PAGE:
Helping children to keep themselves safe

“The concept of ‘stranger danger’ has been discredited and could be potentially dangerous. Teaching kids about stranger danger may stop them from seeking help from strangers when they really need it,” says Inspector Paula Holt, Prevention Manager: Communities.

Behaviour danger refers to suspicious behaviour that could make kids feel unfamiliar, uncomfortable, unsafe or scared.

Some examples of behaviour danger are unwanted approaches, inappropriate touch that could make kids feel uncomfortable, unwanted stares and random requests on social media for photos or personal information.

It’s also good practice for parents to help their children work out what they should do in a number of ‘what if?’ situations around a range of scenarios, behaviours, tricks and people in which the children solve hypothetical situations for themselves (with more questioning if their first responses are unsafe).

Responses will vary from child to child, as different responses will work for different families, situations or environments.

Police are working with school leaders, parents, whānau and caregivers to teach young children how to detect behaviour danger and deal with them through its Keeping Ourselves Safe (KOS) programme.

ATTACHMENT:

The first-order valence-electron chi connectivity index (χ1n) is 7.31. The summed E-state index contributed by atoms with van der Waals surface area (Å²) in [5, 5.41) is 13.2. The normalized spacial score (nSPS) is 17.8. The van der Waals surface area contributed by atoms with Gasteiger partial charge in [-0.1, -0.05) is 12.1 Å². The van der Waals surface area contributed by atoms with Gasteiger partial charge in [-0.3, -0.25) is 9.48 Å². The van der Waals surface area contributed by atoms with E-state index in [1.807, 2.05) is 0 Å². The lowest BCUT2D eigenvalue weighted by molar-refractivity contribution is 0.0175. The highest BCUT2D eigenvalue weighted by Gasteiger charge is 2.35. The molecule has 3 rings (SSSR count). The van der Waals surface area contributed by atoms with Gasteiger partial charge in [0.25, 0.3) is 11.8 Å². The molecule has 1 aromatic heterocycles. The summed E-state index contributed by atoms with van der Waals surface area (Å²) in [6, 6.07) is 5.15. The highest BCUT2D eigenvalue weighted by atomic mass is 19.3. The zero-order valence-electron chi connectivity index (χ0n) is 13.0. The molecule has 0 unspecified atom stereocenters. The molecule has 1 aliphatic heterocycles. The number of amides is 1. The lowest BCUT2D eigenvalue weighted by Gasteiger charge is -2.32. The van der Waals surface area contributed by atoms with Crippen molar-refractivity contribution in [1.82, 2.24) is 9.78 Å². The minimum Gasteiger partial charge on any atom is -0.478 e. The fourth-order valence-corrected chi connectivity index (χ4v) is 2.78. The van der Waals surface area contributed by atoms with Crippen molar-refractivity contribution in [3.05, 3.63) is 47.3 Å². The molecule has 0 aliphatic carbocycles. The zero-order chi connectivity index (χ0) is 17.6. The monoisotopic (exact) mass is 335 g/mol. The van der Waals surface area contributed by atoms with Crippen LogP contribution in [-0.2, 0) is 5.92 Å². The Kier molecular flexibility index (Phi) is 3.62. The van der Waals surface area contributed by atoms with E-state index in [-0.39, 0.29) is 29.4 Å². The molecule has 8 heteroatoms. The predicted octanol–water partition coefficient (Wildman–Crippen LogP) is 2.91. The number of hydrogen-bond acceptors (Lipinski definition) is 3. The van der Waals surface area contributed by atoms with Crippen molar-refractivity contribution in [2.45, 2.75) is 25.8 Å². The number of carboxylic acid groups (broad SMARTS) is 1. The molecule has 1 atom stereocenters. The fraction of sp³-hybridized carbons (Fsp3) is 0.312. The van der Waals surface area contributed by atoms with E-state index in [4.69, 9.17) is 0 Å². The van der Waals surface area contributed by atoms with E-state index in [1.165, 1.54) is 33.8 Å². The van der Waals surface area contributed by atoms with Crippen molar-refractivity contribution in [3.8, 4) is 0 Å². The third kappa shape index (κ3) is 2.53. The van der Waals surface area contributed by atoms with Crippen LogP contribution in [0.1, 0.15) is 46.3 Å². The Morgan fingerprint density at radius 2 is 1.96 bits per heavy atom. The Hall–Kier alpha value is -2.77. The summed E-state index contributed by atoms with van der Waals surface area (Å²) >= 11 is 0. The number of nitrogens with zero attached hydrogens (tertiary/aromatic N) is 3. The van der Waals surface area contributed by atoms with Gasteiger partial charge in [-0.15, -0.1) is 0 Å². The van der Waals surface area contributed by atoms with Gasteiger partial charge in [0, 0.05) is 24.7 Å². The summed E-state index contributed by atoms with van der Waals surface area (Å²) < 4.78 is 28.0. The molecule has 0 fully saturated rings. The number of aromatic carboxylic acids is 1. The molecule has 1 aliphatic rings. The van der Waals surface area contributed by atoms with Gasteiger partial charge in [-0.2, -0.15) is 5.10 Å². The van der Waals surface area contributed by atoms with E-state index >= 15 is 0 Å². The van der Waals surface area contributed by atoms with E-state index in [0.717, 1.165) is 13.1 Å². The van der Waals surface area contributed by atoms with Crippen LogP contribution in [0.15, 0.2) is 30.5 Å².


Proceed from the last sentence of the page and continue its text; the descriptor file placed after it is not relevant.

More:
“It needs to be a community-wide approach so kids can comfortably talk to their parents and schools about anything that’s bothering them,” says Hutt Central School Principal Michael Gendall.

“We need to have the same message from home and school about behaviours and things that are inappropriate. It’s important for kids to actually learn if it feels like it’s not right, it’s probably not right, and to know what to do. This could be an action from someone that’s known to them, but it could also be from someone that’s not known to them,” says Michael.

“While we acknowledge that parents are playing a more active role in protecting children and sharing information online about suspicious approaches to their kids, we would like to encourage them to work with local Police and schools to ensure that the information they’ll share online is accurate and won’t create unnecessary confusion and concern within our community,” says Paula.

Police are advising parents and caregivers to:

  • teach your child how to get safely to and from school and other places they go – whether they walk, bike or go by bus
  • make clear rules about getting home
  • go to school with your child so you can show them the safest route. Try to use main arterial routes with more people around and avoid walkways and isolated areas
  • teach them to deal with hazards like narrow footpaths or busy roads
  • teach your child to use pedestrian crossings
  • teach the children to walk home together in twos or small groups, not alone
  • make other arrangements if someone is away
  • teach kids that they should call 111 if they have immediate concern about their safety.

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